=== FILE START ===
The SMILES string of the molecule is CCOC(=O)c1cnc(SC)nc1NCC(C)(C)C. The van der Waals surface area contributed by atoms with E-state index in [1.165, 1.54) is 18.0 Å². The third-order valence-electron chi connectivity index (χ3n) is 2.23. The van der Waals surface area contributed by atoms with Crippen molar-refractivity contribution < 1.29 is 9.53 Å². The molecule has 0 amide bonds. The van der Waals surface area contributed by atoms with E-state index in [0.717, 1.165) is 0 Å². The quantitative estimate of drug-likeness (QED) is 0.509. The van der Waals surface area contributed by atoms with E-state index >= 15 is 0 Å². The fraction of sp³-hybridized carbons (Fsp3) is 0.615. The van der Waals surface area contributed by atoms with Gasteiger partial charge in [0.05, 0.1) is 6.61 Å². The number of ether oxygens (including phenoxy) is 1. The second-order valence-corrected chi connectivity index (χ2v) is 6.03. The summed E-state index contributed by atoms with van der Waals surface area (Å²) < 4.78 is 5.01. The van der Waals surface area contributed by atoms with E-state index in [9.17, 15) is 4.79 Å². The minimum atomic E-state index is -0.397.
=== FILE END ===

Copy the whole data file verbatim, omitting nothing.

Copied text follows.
The SMILES string of the molecule is CCOC(=O)c1cnc(SC)nc1NCC(C)(C)C. The van der Waals surface area contributed by atoms with E-state index in [1.165, 1.54) is 18.0 Å². The third-order valence-electron chi connectivity index (χ3n) is 2.23. The van der Waals surface area contributed by atoms with Crippen molar-refractivity contribution < 1.29 is 9.53 Å². The molecule has 0 amide bonds. The van der Waals surface area contributed by atoms with E-state index in [0.717, 1.165) is 0 Å². The quantitative estimate of drug-likeness (QED) is 0.509. The van der Waals surface area contributed by atoms with E-state index >= 15 is 0 Å². The fraction of sp³-hybridized carbons (Fsp3) is 0.615. The van der Waals surface area contributed by atoms with Gasteiger partial charge in [0.05, 0.1) is 6.61 Å². The number of ether oxygens (including phenoxy) is 1. The second-order valence-corrected chi connectivity index (χ2v) is 6.03. The summed E-state index contributed by atoms with van der Waals surface area (Å²) < 4.78 is 5.01. The van der Waals surface area contributed by atoms with E-state index in [9.17, 15) is 4.79 Å². The minimum atomic E-state index is -0.397.